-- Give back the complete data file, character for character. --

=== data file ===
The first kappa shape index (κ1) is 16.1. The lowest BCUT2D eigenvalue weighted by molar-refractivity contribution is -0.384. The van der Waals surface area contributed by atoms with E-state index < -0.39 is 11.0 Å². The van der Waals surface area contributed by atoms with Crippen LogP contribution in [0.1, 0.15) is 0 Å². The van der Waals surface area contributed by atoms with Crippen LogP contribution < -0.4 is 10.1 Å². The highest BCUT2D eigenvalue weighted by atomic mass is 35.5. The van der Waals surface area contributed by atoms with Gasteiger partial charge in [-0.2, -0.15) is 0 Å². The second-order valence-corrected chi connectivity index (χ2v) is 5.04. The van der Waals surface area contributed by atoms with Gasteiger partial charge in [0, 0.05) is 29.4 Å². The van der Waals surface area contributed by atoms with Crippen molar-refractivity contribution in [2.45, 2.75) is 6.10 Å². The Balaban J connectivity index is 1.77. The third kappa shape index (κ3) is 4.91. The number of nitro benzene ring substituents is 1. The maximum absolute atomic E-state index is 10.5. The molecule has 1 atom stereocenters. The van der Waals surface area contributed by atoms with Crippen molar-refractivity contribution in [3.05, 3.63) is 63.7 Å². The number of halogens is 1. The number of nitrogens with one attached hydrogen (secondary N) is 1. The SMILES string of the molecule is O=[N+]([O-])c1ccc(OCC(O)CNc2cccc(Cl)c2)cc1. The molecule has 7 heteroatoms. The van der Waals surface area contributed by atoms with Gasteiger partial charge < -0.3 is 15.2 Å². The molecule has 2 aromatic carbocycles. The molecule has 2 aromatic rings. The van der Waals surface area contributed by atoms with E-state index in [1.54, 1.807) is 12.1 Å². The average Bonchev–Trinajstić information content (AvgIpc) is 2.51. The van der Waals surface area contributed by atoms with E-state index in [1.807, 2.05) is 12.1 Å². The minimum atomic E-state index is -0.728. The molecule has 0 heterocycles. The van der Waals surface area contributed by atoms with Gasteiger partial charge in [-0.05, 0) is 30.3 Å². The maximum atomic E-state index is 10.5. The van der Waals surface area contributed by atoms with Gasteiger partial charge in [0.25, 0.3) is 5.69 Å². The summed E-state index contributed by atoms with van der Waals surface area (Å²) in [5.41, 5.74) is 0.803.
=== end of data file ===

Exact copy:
The first kappa shape index (κ1) is 16.1. The lowest BCUT2D eigenvalue weighted by molar-refractivity contribution is -0.384. The van der Waals surface area contributed by atoms with E-state index < -0.39 is 11.0 Å². The van der Waals surface area contributed by atoms with Crippen LogP contribution in [0.1, 0.15) is 0 Å². The van der Waals surface area contributed by atoms with Crippen LogP contribution < -0.4 is 10.1 Å². The highest BCUT2D eigenvalue weighted by atomic mass is 35.5. The van der Waals surface area contributed by atoms with Gasteiger partial charge in [-0.2, -0.15) is 0 Å². The second-order valence-corrected chi connectivity index (χ2v) is 5.04. The van der Waals surface area contributed by atoms with Gasteiger partial charge in [0, 0.05) is 29.4 Å². The van der Waals surface area contributed by atoms with Crippen molar-refractivity contribution in [2.45, 2.75) is 6.10 Å². The Balaban J connectivity index is 1.77. The third kappa shape index (κ3) is 4.91. The number of nitro benzene ring substituents is 1. The maximum absolute atomic E-state index is 10.5. The molecule has 1 atom stereocenters. The van der Waals surface area contributed by atoms with Crippen molar-refractivity contribution in [3.05, 3.63) is 63.7 Å². The number of halogens is 1. The number of nitrogens with one attached hydrogen (secondary N) is 1. The SMILES string of the molecule is O=[N+]([O-])c1ccc(OCC(O)CNc2cccc(Cl)c2)cc1. The molecule has 7 heteroatoms. The van der Waals surface area contributed by atoms with Gasteiger partial charge < -0.3 is 15.2 Å². The molecule has 2 aromatic carbocycles. The molecule has 2 aromatic rings. The van der Waals surface area contributed by atoms with E-state index in [1.54, 1.807) is 12.1 Å². The average Bonchev–Trinajstić information content (AvgIpc) is 2.51. The van der Waals surface area contributed by atoms with E-state index in [1.807, 2.05) is 12.1 Å². The minimum atomic E-state index is -0.728. The molecule has 0 heterocycles. The van der Waals surface area contributed by atoms with Gasteiger partial charge in [-0.05, 0) is 30.3 Å². The maximum atomic E-state index is 10.5. The van der Waals surface area contributed by atoms with Gasteiger partial charge in [0.25, 0.3) is 5.69 Å². The summed E-state index contributed by atoms with van der Waals surface area (Å²) in [5.41, 5.74) is 0.803.